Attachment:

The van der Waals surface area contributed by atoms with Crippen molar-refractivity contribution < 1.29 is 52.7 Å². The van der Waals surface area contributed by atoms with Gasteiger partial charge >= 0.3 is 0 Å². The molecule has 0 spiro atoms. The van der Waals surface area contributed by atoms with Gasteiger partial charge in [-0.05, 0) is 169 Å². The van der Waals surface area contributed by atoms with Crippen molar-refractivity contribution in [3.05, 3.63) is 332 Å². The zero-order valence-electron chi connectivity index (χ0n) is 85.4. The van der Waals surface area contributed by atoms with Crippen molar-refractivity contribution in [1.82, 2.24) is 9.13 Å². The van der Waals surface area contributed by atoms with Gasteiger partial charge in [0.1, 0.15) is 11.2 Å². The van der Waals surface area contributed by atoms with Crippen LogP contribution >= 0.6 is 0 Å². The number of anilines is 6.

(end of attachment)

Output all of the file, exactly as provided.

The van der Waals surface area contributed by atoms with Crippen molar-refractivity contribution < 1.29 is 52.7 Å². The van der Waals surface area contributed by atoms with Gasteiger partial charge >= 0.3 is 0 Å². The molecule has 0 spiro atoms. The van der Waals surface area contributed by atoms with Gasteiger partial charge in [-0.05, 0) is 169 Å². The van der Waals surface area contributed by atoms with Crippen molar-refractivity contribution in [3.05, 3.63) is 332 Å². The zero-order valence-electron chi connectivity index (χ0n) is 85.4. The van der Waals surface area contributed by atoms with Crippen molar-refractivity contribution in [1.82, 2.24) is 9.13 Å². The van der Waals surface area contributed by atoms with Gasteiger partial charge in [0.1, 0.15) is 11.2 Å². The van der Waals surface area contributed by atoms with Crippen LogP contribution >= 0.6 is 0 Å². The number of anilines is 6.